At the start of the Second World War the British Royal Navy was desperately in need of a powerful single seat monoplane fighter. The new American made Grumman F4F-4 Wildcat fighter fitted this requirement.
Martlets distinguished themselves in the Battle of Atlantic and on Arctic Convoys providing effective fighter support from escort carriers and working effectively with Fairey Swordfish in the hunt for German U Boats.
In the final days of the war Fleet Air Arm Squadron 882 F4F Wildcat (Martlets were re-named Wildcats in 1944 to align with combined US and British operations) fighters even overwhelmed some Messerschmitt Bf-109Gs of III Gruppe/JG5.
‘On 26 March 1945, in a last action, FM-2’s from 882 Squadron Lieut Comdr. GAM Flood, RNVR) off ‘Searcher,’ escorting a flight of Avengers along the coast of Norway, was attacked near Christiansand by a flight of eight III Gruppe JG 5 Me-109Gs that may have been the -14 model,’ Pete Feigal, Former Pro Military Artist and Aviation Expert, says on Quora.
‘The Wildcats shot down four of the Bf-109Gs at a cost of one Wildcat damaged. A fifth 109 was claimed as damaged.
‘As near as can be determined from available Luftwaffe loss lists, there were three 109’s lost, werk# 412398 (Fw. Hermannn Jaeger), 782139 (Uffz. Gottfried Rösch), and 782270 (Fw. Heinrich Dreisbach). One other 109 crashed, (pilot unknown) on landing, however the information available does not indicate if the crash was due to pilot error or from battle damage. Damage to this airplane was noted as 25%. Available Luftwaffe credit lists show no claims from this action.
‘One other 109 crashed, (pilot unknown) on landing, however the information available does not indicate if the crash was due to pilot error or from battle damage. Damage to this airplane was noted as 25%. Available Luftwaffe credits lists show no claims from this action.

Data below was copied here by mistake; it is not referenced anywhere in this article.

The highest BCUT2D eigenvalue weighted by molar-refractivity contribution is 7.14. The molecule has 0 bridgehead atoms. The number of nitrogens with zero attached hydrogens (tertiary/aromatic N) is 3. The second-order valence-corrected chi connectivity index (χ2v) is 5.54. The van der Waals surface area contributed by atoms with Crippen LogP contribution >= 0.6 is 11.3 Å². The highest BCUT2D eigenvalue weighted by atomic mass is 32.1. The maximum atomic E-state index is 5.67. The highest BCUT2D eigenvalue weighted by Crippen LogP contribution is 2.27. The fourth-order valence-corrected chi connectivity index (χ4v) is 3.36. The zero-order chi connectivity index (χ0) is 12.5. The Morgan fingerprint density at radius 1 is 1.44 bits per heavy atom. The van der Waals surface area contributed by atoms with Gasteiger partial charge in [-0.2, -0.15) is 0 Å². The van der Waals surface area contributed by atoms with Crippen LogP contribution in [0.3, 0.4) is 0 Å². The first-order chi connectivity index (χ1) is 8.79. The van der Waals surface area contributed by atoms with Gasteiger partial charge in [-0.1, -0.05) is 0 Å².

‘Capt. Eric Brown wrote about the F4F Wildcats (Martlets) vs the Messerschmitt Bf 109:
“The Wildcat, although faster and more manoeuvrable than the Sea Hurricane, was still some 60mph slower than the German fighter. The lower the altitude the less the odds favoured the Me109F. The Wildcat also had a heavier punch to deliver. Verdict: As a dogfighter the Wildcat was superior to the Me 109F, but the initiative always lay with the German because of superior performance. At low altitudes the Me109F had the edge over the Wildcat, but not by much.”’
‘However by the time the Wildcat VI was on the scene (1944) his assessment was rather less rosy:
“Wildcat VI Versus Messerschmitt 109G-6: The agile little Wildcat could outmanoeuvre the latest version of the Me 109, but the performance differential had widened and the German could run rings around the Wildcat. If the Me 109G-6 was tempted to mix it in a dogfight, the Wildcat had a better than even chance of success. Verdict: The Wildcat was no real match for the Me 109G-6, but the German could not afford to take liberties with his angry little opponent.”’
Photo credit: Clemens Vasters from Viersen, Germany, Germany and Rob Hodgkins via Wikipedia
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